An active area of research and development is the fabrication of bulk FGM. Existing manufacturing techniques for bulk FGM are powder metallurgy, centrifugal method, and AM [3,35,36]. Powder metallurgy has demonstrated the capability of fabricating FGM with varying mechanical properties. However, the property variation has stepped characteristics, whereas a continuous variation in material property is the desired goal. Centrifugal method is capable of creating continuous structures, but this technique has a major limitation of producing objects with radial gradients only. On the other hand, significant aspects of AM techniques are its capability to make geometrically complex objects in a shorter time with less waste. Additionally, the multimaterial AM techniques have recently attracted significant research attention with respect to modeling and fabrication of multifunctional objects [37–40]. In theory, if the composition of the material could be changed from one location to the other during the process to make products with varied composition, the system has the potential of fabricating FGM objects. Some of the AM techniques that could be used to manufacture free-from FGM parts are briefly described below. These techniques differ from each other in terms of the applicable type of *materials and manufacturability restrictions* by the machine [41].

Stereolithography has attractive attributes of creating objects with a high-quality surface finish (e.g., the layer height can achieve between 10 and 100 *μ*m for DWS Lab Xfab^{®} printer), dimensional accuracy, and a variety of material options [42]. The working principle of an SLA process is to solidify each layer of photopolymer liquid resin with an ultraviolet laser. The input material is in liquid form and kept in a vat. The parts are produced in line by line or layer by layer fashion. The material distribution is homogeneous in a layer, but changes along the build direction. It is challenging to attain heterogeneous material compositions within intralayer.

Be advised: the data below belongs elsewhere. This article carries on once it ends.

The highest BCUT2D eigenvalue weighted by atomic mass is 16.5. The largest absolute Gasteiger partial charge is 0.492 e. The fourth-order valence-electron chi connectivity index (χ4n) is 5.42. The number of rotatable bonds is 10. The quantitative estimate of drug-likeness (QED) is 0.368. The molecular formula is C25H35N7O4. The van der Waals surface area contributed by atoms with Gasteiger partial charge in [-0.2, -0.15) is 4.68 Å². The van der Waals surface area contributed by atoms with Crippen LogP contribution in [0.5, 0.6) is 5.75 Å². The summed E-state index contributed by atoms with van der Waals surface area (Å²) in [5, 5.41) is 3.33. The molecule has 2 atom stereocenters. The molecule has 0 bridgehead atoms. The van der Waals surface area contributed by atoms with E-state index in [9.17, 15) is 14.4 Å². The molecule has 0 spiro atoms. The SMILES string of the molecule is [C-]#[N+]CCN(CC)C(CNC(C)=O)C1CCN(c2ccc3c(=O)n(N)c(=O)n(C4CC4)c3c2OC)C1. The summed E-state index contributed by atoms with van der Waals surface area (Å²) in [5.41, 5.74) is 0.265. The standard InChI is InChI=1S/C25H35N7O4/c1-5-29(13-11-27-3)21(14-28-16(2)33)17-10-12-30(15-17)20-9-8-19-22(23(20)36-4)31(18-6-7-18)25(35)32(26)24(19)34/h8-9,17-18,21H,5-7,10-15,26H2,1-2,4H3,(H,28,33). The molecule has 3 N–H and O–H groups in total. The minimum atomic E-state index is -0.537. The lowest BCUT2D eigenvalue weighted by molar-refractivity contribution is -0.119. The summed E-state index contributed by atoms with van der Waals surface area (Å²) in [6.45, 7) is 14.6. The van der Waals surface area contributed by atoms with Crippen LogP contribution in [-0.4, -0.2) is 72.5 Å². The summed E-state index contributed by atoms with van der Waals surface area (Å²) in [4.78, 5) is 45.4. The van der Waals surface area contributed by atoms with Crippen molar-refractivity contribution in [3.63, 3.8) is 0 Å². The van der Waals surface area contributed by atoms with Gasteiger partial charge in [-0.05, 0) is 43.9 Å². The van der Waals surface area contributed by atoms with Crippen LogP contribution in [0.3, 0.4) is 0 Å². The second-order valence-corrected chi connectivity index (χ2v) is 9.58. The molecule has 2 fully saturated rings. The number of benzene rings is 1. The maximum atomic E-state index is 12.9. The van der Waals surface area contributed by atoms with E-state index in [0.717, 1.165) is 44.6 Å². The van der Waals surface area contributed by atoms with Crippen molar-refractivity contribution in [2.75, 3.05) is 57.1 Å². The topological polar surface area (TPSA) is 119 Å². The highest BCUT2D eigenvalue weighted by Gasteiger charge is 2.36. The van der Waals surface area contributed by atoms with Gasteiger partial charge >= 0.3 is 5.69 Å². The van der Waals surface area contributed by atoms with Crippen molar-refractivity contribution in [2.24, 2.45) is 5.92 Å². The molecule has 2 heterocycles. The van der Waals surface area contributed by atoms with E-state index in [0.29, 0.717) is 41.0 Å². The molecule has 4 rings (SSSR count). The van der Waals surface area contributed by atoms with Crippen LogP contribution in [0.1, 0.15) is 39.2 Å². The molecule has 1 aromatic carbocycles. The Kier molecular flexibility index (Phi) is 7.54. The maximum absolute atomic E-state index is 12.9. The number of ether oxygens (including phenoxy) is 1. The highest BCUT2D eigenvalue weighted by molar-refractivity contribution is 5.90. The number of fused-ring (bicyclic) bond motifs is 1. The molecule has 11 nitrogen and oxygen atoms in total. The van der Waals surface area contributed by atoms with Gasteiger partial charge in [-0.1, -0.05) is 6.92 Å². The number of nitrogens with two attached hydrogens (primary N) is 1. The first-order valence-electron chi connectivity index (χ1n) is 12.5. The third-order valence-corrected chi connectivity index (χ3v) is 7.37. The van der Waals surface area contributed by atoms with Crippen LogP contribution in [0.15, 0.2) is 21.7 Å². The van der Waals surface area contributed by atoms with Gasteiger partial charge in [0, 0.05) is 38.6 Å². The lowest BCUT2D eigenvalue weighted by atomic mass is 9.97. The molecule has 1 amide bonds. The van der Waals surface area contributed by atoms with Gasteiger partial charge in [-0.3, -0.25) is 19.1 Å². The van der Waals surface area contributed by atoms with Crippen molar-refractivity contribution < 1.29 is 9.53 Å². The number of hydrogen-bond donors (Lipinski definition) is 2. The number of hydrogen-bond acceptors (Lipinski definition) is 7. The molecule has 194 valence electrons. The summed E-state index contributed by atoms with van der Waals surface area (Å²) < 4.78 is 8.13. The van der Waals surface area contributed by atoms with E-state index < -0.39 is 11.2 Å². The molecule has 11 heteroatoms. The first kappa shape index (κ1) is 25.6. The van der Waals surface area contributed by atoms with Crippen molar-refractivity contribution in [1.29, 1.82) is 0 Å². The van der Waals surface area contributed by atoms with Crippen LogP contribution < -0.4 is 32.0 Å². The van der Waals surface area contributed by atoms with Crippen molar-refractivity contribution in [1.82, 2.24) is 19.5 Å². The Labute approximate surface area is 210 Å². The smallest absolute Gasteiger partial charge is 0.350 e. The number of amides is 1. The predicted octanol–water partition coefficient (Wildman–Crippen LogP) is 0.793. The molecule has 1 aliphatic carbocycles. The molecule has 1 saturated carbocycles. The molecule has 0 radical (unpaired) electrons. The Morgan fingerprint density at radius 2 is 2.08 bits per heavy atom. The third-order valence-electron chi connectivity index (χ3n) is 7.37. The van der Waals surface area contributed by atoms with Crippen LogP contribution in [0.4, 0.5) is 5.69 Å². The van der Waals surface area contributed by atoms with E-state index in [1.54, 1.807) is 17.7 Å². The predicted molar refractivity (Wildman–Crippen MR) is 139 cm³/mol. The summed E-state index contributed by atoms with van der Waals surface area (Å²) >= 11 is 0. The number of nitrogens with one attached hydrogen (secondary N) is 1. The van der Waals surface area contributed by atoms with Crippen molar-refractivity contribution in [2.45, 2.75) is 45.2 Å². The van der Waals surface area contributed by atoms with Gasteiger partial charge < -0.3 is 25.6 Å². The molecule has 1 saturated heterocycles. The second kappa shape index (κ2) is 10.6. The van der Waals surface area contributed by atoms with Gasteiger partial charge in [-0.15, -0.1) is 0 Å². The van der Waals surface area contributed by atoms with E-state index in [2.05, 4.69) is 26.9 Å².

However, there is a possibility of obtaining functionally graded material with SLA. As shown by Zhou et al. [42] and Huang et al. [43], a mask-image-projection-based stereolithography (Fig. 1(a)) is proposed to build objects with multiple materials. Mask-image-projection-based stereolithography is realized by utilizing multiple tanks filled with different resins. These tanks are transited in an organized way to change resins. For each layer, the resins within the coverage of projected mask images receive laser rays and solidify. It demonstrated the potential of creating FGM objects with desired mechanical properties, but the efficiency of the process is still a concerning issue.

Fused deposition modeling (FDM) produces parts by extruding filaments of molten thermoplastics material through heated nozzles. After extrusion from the nozzle in a desired pattern, the material hardens to form the object. There are large varieties of materials that can be used in FDM process. The commonly used materials of the filament are acrylonitrile butadiene styrene, polylactic acid, polycarbonate, polyamides, polystyrene, polyethylene, polypropylene. These materials are used due to their high strength and heat resistance properties [49]. FDM devices with multiple nozzles have the potential of additively fabricating functionally graded material objects as long as the machine system allows for an arbitrary mixture of different filament materials. For example, Leu et al. [44] developed a triple-extruder mechanism, which can control the pastes extrusion for desired composition gradients (Fig. 1(b)).